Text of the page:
Oh wait, never mind, no it doesn’t. Because this never works. In fact, this is where the cycle begins its 2.0 phase, and a new set of dogpiling occurs in response to the public apology. The statement is criticized for being cookie cutter, insincere, and just all around not good enough.
And at this phase of the cycle, it’s tempting to write the remaining members of Side A off as trolls, and there are certainly a few of them who are just there to cause damage. But the amount of anger and rage some of these people exhibit can make them seem like trolls, when in reality, they’re just really, really mad.
Unfortunately, there’s not a great way to tell the difference.
For a long time I have given opinions that if a callout is used it should come with higher goals for longer term effect. Exposing while reporting or organizing has a place, but aim for a "high value target". Just attacking, making it a sport and chasing clout sucks. 3/
— Dogpatch Press (@DogpatchPress) November 11, 2019
Now before we wrap things up, I’d like to address a couple of things.
1. “Genuine criticism =/= harassment.”
This is a phrase popular with Side A when they’re called out for dogpiling. It’s also a massive form of gaslighting that’s attempting to delude everyone.
“Genuine” means real, which is in direct contrast with… fake? This is basically a math equation, so if real criticism doesn’t equal harassment, then fake criticism does? And therefore, harassment equals fake criticism?
Except, why does it matter whether or not I believe what I’m saying? If I’m following you around, shouting it at you, it’s still harassment. You can follow someone around and shout “Trans rights are human rights!” But if they don’t want you there, you’re harassing them.
(Now does that person deserve to be harassed? I don’t know, are you just following around a random person and shouting at them? Because there are better ways to get your message out.)
The point is that this is a phrase that tries to convince both the person on Side A and the person on Side B that what’s happening… isn’t actually happening. It also makes no sense and isn’t true.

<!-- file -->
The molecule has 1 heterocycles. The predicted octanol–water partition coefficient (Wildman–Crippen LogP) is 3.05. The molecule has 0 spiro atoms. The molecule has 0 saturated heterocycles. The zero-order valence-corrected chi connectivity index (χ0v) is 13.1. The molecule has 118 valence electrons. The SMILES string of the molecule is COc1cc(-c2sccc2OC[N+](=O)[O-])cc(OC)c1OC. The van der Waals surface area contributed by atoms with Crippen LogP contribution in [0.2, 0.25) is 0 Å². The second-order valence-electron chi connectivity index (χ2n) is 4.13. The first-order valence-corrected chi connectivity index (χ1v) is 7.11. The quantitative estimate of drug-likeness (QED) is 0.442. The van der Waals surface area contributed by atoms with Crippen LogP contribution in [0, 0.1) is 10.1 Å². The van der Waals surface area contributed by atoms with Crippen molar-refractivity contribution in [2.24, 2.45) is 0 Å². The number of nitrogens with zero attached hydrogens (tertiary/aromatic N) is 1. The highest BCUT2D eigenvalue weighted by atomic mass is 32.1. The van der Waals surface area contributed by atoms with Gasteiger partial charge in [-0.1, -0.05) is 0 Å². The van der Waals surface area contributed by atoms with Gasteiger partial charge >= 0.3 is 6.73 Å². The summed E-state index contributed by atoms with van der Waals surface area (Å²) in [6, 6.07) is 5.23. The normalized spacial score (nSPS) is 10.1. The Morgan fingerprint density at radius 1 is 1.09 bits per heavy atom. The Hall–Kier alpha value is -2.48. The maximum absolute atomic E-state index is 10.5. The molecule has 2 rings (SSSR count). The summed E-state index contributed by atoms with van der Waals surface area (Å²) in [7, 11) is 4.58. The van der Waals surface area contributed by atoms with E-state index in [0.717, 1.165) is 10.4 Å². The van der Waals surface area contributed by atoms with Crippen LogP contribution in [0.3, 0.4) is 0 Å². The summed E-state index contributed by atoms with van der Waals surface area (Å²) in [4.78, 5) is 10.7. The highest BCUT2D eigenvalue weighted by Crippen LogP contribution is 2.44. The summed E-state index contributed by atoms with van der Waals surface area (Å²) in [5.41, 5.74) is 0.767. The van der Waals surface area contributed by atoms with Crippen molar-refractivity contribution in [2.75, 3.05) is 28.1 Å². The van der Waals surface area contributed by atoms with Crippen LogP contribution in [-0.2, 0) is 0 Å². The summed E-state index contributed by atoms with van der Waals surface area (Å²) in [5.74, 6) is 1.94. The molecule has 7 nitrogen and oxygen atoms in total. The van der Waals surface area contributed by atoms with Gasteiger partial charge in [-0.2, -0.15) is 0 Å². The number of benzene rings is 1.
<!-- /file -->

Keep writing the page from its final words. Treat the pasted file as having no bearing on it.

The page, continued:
2. “Attacker” and “victim.”
There’s a connotation that accompanies these terms that suggests the “attacker” is always in the wrong, and the “victim” is always in the right. But I don’t believe that’s true. You can be a victim of your own terrible actions. That doesn’t mean you don’t deserve what’s coming to you.
As for “attacker” well… If everyone in a dogpile where calmly stating something like “I feel like you have maligned this group of people with your words/actions, and I would very much like you to explain yourself and/or apologize”… we wouldn’t even need to even have this discussion.
But an attack is defined as an aggressive action and members of a dogpile are pretty aggressive. I’m not saying that aggression is always unwarranted, but dressing it up as something else isn’t much better than the whole “genuine criticism =/= harassment” thing.
Sometimes, something should look and sound ugly. That’s why we don’t call it the “pretty truth.”
This stuff came up in a phone call with Gizmodo this weekend. They're working on a story about furry history and how it evolves with social media. A need for deeper investigation and the shallowness of callouts was just a small part of the topic. 7/
— Dogpatch Press (@DogpatchPress) November 11, 2019
The Final Chapter
So, is dogpiling bad? Afterall, if callouts can be good or even have good results, can’t dogpiling be the same?
Here’s the problem. Dogpiling is pretty much a masturbatory act. The callout is posted, and you get to ride a wave of indignation along with other people.
But it isn’t really accomplishing anything. That big, public apology that Side B posts? It doesn’t work. It doesn’t make anybody feel better. Because the goal of the dogpile isn’t to have Side B change for the better.
The dogpile wants only one thing: to revel in the enjoyment of taking someone down.
Because if it were about something else, literally anything else, then dogpiling would be the least effective means to an end.
If you feel someone is dangerous, problematic, or just overall a bad person, you could spread the word about them to others who are affected, organizing with real solidarity. You could start a campaign to have them banned from conventions or group outings to create distance. You could encourage others not to support them online and dry up their earnings. You could call the police.
But if your solution to a problem is to confront someone both publicly and directly, I think it’s important to ask: What is your long term goal? Are you looking for a response, or are you looking for a thrill?